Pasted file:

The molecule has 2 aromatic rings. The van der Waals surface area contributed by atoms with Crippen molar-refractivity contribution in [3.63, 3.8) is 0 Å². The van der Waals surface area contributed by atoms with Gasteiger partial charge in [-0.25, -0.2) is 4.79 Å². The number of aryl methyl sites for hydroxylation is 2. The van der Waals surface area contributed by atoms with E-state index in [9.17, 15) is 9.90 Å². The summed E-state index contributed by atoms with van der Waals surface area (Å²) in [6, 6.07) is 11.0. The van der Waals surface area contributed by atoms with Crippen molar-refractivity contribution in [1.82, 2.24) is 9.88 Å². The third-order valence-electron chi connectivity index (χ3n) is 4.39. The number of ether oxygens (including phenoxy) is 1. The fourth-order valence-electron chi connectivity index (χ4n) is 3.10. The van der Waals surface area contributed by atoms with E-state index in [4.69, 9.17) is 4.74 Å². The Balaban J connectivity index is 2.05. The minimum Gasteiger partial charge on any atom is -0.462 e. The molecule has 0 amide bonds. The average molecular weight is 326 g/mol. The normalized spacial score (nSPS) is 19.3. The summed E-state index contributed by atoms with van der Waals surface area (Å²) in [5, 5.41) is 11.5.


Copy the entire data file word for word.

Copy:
The molecule has 2 aromatic rings. The van der Waals surface area contributed by atoms with Crippen molar-refractivity contribution in [3.63, 3.8) is 0 Å². The van der Waals surface area contributed by atoms with Gasteiger partial charge in [-0.25, -0.2) is 4.79 Å². The number of aryl methyl sites for hydroxylation is 2. The van der Waals surface area contributed by atoms with E-state index in [9.17, 15) is 9.90 Å². The summed E-state index contributed by atoms with van der Waals surface area (Å²) in [6, 6.07) is 11.0. The van der Waals surface area contributed by atoms with Crippen molar-refractivity contribution in [1.82, 2.24) is 9.88 Å². The third-order valence-electron chi connectivity index (χ3n) is 4.39. The number of ether oxygens (including phenoxy) is 1. The fourth-order valence-electron chi connectivity index (χ4n) is 3.10. The van der Waals surface area contributed by atoms with E-state index in [4.69, 9.17) is 4.74 Å². The Balaban J connectivity index is 2.05. The minimum Gasteiger partial charge on any atom is -0.462 e. The molecule has 0 amide bonds. The average molecular weight is 326 g/mol. The normalized spacial score (nSPS) is 19.3. The summed E-state index contributed by atoms with van der Waals surface area (Å²) in [5, 5.41) is 11.5.